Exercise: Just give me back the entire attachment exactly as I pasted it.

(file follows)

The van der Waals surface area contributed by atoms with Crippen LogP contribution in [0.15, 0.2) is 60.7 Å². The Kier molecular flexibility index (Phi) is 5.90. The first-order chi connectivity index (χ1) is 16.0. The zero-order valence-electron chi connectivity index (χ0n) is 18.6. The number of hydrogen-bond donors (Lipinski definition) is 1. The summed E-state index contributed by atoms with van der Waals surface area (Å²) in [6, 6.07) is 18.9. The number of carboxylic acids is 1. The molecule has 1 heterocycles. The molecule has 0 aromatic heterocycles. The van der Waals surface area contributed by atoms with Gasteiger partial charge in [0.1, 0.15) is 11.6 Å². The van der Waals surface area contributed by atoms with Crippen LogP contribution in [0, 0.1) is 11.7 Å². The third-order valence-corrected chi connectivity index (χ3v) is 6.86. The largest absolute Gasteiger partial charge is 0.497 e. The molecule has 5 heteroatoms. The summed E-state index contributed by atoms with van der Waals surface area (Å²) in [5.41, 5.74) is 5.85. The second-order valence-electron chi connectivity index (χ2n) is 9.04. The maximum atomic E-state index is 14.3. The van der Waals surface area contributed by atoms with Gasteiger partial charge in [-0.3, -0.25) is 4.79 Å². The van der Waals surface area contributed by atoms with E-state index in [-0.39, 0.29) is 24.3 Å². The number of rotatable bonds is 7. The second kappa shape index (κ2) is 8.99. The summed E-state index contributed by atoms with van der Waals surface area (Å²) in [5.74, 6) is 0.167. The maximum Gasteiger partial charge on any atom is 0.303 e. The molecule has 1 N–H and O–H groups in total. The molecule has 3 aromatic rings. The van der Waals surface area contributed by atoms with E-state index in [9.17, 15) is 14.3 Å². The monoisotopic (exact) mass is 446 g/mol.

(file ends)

The van der Waals surface area contributed by atoms with Crippen LogP contribution in [0.15, 0.2) is 60.7 Å². The Kier molecular flexibility index (Phi) is 5.90. The first-order chi connectivity index (χ1) is 16.0. The zero-order valence-electron chi connectivity index (χ0n) is 18.6. The number of hydrogen-bond donors (Lipinski definition) is 1. The summed E-state index contributed by atoms with van der Waals surface area (Å²) in [6, 6.07) is 18.9. The number of carboxylic acids is 1. The molecule has 1 heterocycles. The molecule has 0 aromatic heterocycles. The van der Waals surface area contributed by atoms with Gasteiger partial charge in [0.1, 0.15) is 11.6 Å². The van der Waals surface area contributed by atoms with Crippen LogP contribution in [0, 0.1) is 11.7 Å². The third-order valence-corrected chi connectivity index (χ3v) is 6.86. The largest absolute Gasteiger partial charge is 0.497 e. The molecule has 5 heteroatoms. The summed E-state index contributed by atoms with van der Waals surface area (Å²) in [5.41, 5.74) is 5.85. The second-order valence-electron chi connectivity index (χ2n) is 9.04. The maximum atomic E-state index is 14.3. The van der Waals surface area contributed by atoms with Gasteiger partial charge in [-0.3, -0.25) is 4.79 Å². The van der Waals surface area contributed by atoms with E-state index in [-0.39, 0.29) is 24.3 Å². The number of rotatable bonds is 7. The second kappa shape index (κ2) is 8.99. The summed E-state index contributed by atoms with van der Waals surface area (Å²) in [5.74, 6) is 0.167. The maximum Gasteiger partial charge on any atom is 0.303 e. The molecule has 1 N–H and O–H groups in total. The molecule has 3 aromatic rings. The van der Waals surface area contributed by atoms with E-state index in [9.17, 15) is 14.3 Å². The monoisotopic (exact) mass is 446 g/mol.